One more trace is imprinted in the Old River Bed. Between the period of the I and the II World Wars Panevėžys was famous for the mills. 

The most favorite place for rest and various festivals is the Old River Bed - it is like a visiting card of the city, which could prove the fact that for many years Panevėžys has been a cozy and green city. Various sculptures make the Old River Bed livelier.

The building of J. Miltinis Drama Theatre is just several steps ahead from the Old River Bed. Juozas Miltinis, the legendary stage director and his students - the actors has provided Panevėžys with the special aura and brought honor that is felt even nowadays

The seeds of the theatre, which were put in Panevėžys several decades ago, have brought the plants of different arts. A unique Puppet Wagon Theatre visiting the remotest Lithuanian towns and villages in summer is established in the city. The Director Antanas Markuckis has been awarded a prestigious prize of a well-known Danish fairy teller H. Ch. Andersen. This prize is also known as the little Nobel prize. The visitor of the city will be curious to see the unique theatre where fantastic puppets live, the café is functioning in a small wagon of narrow gauge railway and the collection of handprints of noble guests is exhibited.

Nearby there is theatre Menas. In front of it the figure of the great world dreamer and humanist Don Kichot created by the sculptor Henrikas Orakauskas is presented. The sculpture of Don Kichot was made of copper, brass, bronze in accordance to archaic engravings. The butterflies of colored glass symbolize fragility of human being.

J.Masiulis bookshop located in the building of interesting architecture has centuries-old history connected with the name of Lithuanian book smugglers.

Close to it, the Photography Gallery is situated. It is the center of photo artists famous in Lithuania
 and abroad. Photo artists create interesting projects, publish the photo albums, and prepare photo albums.

At hand, there is the Art Gallery, which has accumulated treasures of ceramic works. Some of the works are presented in the exhibition. Panevėžys is often called the Mecca
 of ceramic artists. 129 artists from 30 countries have created in 15 symposia.

The Ethnography 
Museum is famous for the collection of world insects. It is one of the biggest in Lithuania.

If one is tired of arts, it is worthwhile to sit in one of the coziest cafes in Laisves square, the heart of the city. Fountains, passers-by can be watched. You can sit and listen to music in the so-called singing square for 24 hours. If you are lucky, you can listen to live music as Brass Orchestra Garsas rather frequently organizes various projects in the open air.

The best way of getting to know Panevėžys is to visit it. You are most welcome to a green, compact, cozy Lithuanian city.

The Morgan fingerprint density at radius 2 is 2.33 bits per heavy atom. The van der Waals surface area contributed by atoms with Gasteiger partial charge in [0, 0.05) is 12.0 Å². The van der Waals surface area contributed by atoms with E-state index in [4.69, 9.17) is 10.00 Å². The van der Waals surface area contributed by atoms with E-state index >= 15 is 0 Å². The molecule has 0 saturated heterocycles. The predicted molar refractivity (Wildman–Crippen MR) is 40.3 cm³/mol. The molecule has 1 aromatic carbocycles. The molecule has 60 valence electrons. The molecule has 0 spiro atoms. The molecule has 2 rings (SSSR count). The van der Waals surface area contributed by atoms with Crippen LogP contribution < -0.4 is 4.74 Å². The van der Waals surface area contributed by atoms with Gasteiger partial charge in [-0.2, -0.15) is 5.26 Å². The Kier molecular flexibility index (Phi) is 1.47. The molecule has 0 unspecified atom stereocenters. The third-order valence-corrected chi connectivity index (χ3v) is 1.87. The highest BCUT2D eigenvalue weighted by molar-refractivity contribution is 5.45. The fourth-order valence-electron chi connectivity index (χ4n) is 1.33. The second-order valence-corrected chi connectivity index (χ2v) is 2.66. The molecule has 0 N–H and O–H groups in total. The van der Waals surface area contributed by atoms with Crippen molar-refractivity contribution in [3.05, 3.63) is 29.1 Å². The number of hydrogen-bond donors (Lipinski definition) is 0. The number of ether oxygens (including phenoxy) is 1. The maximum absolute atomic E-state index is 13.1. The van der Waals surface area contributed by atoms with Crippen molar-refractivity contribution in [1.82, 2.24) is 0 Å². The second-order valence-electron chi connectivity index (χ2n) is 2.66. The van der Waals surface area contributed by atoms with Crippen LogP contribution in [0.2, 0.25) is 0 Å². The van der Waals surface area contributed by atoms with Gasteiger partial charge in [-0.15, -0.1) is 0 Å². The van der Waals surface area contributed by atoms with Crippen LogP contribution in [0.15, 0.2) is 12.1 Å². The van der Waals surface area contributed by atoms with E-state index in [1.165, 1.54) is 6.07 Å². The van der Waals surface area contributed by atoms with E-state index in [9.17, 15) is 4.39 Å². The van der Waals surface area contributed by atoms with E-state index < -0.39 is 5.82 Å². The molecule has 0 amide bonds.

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Palanga



Palanga (pop. 20.0 thousand) is the biggest and most universal seaside resort of Lithuania. It is located 29 kilometers far from Klaipėda. The Lithuanian seacoast is famous for its beaches of beautiful white sand and dunes, which can be found nowhere else on the Baltic Sea coast. 
The sandy coast extends for over 10 km and isbacked by a pine forest and dunes.

Originally a fishermen’s village, Palanga was first mentioned in the written sources in the 12th century. The inhabitants were engaged not only in fishery, they also gathered amber which would reach the distant countries of Europe and Asia via the merchants’ routes. 

In the 19th century, Palanga started developing into a health resort, which was a great merit of the dynasty of the Count Tiškevičius (Tyszkiewicz), who moved to the town at that time. A park was laid out, a new palace was built, a port was equipped, a natural therapy centre was launched, a new church was constructed, and the sea pier was built then. During the press prohibition period, the route of book spreaders was crossing Palanga. The first national play in Lithuania, “Amerika pirtyje” (America in the Bath) by A. Keturakis, was staged in this resort in 1899.

The resort boasts a large variety of pubs, cafes, restaurants, discotheques, bars, night clubs, and casinos. Those who enjoy active holiday are offered pedal boats, bicycles, horse-riding, tennis courts, pools, a complex of baths, etc. A number of trails are intended for cycling or hiking. The Palanga Regional Park, stretching somewhat southward in the direction of Klaipėda, attracts visitors by impressive scenes of wild and severe nature.

   

 

The resort is home to a very interesting museum of Antanas Mončys, the Lithuanian artist who created in Paris. Its small exposition shows expressive works of big artistic power. TheSavickas Gallery often hosts memorable exhibitions of modern artists. One can see the views of old Palanga in the Local Lore Museum of the town.